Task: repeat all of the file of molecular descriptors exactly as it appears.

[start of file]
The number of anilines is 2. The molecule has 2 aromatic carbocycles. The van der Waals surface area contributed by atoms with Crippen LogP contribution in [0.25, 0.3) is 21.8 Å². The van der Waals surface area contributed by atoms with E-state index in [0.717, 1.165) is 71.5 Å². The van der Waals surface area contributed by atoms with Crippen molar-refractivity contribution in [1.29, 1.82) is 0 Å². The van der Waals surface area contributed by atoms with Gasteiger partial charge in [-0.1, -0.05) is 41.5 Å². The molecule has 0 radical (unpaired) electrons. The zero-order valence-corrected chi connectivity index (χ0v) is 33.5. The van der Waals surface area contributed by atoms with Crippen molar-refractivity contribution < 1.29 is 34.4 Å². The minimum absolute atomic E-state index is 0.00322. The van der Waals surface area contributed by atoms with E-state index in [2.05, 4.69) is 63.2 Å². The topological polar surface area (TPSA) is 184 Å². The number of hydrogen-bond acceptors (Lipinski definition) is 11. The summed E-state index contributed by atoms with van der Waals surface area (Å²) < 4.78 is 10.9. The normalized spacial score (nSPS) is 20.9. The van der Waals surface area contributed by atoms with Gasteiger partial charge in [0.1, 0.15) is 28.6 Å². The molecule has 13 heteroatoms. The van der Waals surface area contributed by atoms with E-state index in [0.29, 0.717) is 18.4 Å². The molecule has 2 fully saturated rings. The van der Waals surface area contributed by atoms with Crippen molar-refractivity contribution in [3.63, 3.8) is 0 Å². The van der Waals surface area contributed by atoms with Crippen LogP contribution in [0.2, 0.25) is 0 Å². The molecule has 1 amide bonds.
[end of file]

The number of anilines is 2. The molecule has 2 aromatic carbocycles. The van der Waals surface area contributed by atoms with Crippen LogP contribution in [0.25, 0.3) is 21.8 Å². The van der Waals surface area contributed by atoms with E-state index in [0.717, 1.165) is 71.5 Å². The van der Waals surface area contributed by atoms with Crippen molar-refractivity contribution in [1.29, 1.82) is 0 Å². The van der Waals surface area contributed by atoms with Gasteiger partial charge in [-0.1, -0.05) is 41.5 Å². The molecule has 0 radical (unpaired) electrons. The zero-order valence-corrected chi connectivity index (χ0v) is 33.5. The van der Waals surface area contributed by atoms with Crippen molar-refractivity contribution < 1.29 is 34.4 Å². The minimum absolute atomic E-state index is 0.00322. The van der Waals surface area contributed by atoms with E-state index in [2.05, 4.69) is 63.2 Å². The topological polar surface area (TPSA) is 184 Å². The number of hydrogen-bond acceptors (Lipinski definition) is 11. The summed E-state index contributed by atoms with van der Waals surface area (Å²) < 4.78 is 10.9. The normalized spacial score (nSPS) is 20.9. The van der Waals surface area contributed by atoms with Gasteiger partial charge in [0.1, 0.15) is 28.6 Å². The molecule has 13 heteroatoms. The van der Waals surface area contributed by atoms with E-state index in [0.29, 0.717) is 18.4 Å². The molecule has 2 fully saturated rings. The van der Waals surface area contributed by atoms with Crippen molar-refractivity contribution in [3.63, 3.8) is 0 Å². The van der Waals surface area contributed by atoms with Crippen LogP contribution in [0.2, 0.25) is 0 Å². The molecule has 1 amide bonds.